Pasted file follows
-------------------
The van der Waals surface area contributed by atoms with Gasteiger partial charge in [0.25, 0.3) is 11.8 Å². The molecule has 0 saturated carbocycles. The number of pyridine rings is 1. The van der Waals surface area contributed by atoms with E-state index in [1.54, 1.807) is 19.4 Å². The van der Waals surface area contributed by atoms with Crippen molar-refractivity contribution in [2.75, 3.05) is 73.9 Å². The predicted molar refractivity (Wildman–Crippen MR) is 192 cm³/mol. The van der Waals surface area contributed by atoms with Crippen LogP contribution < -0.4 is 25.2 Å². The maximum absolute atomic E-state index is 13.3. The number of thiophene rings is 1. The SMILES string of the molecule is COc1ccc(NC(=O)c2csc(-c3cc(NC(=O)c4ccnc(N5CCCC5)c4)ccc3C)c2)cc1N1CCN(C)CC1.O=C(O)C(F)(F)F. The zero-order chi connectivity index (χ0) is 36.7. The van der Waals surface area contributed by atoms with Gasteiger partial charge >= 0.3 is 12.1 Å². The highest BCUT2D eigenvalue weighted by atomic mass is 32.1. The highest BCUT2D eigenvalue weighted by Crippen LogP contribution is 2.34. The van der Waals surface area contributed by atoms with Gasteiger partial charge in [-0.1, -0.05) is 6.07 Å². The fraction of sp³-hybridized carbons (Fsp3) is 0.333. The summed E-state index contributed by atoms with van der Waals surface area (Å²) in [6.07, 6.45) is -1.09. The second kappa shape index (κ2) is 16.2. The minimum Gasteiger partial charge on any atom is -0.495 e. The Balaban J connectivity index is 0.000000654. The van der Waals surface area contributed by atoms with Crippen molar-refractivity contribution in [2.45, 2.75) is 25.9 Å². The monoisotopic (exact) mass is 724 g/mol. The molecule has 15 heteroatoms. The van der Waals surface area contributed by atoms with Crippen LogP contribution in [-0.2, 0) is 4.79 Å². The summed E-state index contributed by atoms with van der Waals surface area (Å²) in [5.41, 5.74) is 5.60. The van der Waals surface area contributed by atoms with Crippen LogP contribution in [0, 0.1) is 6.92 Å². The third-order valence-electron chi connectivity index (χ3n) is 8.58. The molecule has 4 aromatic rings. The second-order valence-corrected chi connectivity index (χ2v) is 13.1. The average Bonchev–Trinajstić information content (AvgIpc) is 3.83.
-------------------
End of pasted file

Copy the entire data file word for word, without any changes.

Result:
The van der Waals surface area contributed by atoms with Gasteiger partial charge in [0.25, 0.3) is 11.8 Å². The molecule has 0 saturated carbocycles. The number of pyridine rings is 1. The van der Waals surface area contributed by atoms with E-state index in [1.54, 1.807) is 19.4 Å². The van der Waals surface area contributed by atoms with Crippen molar-refractivity contribution in [2.75, 3.05) is 73.9 Å². The predicted molar refractivity (Wildman–Crippen MR) is 192 cm³/mol. The van der Waals surface area contributed by atoms with Crippen LogP contribution < -0.4 is 25.2 Å². The maximum absolute atomic E-state index is 13.3. The number of thiophene rings is 1. The SMILES string of the molecule is COc1ccc(NC(=O)c2csc(-c3cc(NC(=O)c4ccnc(N5CCCC5)c4)ccc3C)c2)cc1N1CCN(C)CC1.O=C(O)C(F)(F)F. The zero-order chi connectivity index (χ0) is 36.7. The van der Waals surface area contributed by atoms with Gasteiger partial charge >= 0.3 is 12.1 Å². The highest BCUT2D eigenvalue weighted by atomic mass is 32.1. The highest BCUT2D eigenvalue weighted by Crippen LogP contribution is 2.34. The van der Waals surface area contributed by atoms with Gasteiger partial charge in [-0.1, -0.05) is 6.07 Å². The fraction of sp³-hybridized carbons (Fsp3) is 0.333. The summed E-state index contributed by atoms with van der Waals surface area (Å²) in [6.07, 6.45) is -1.09. The second kappa shape index (κ2) is 16.2. The minimum Gasteiger partial charge on any atom is -0.495 e. The Balaban J connectivity index is 0.000000654. The van der Waals surface area contributed by atoms with Crippen molar-refractivity contribution in [2.45, 2.75) is 25.9 Å². The monoisotopic (exact) mass is 724 g/mol. The molecule has 15 heteroatoms. The van der Waals surface area contributed by atoms with Crippen LogP contribution in [-0.2, 0) is 4.79 Å². The summed E-state index contributed by atoms with van der Waals surface area (Å²) in [5.41, 5.74) is 5.60. The van der Waals surface area contributed by atoms with Crippen LogP contribution in [0, 0.1) is 6.92 Å². The third-order valence-electron chi connectivity index (χ3n) is 8.58. The molecule has 4 aromatic rings. The second-order valence-corrected chi connectivity index (χ2v) is 13.1. The average Bonchev–Trinajstić information content (AvgIpc) is 3.83.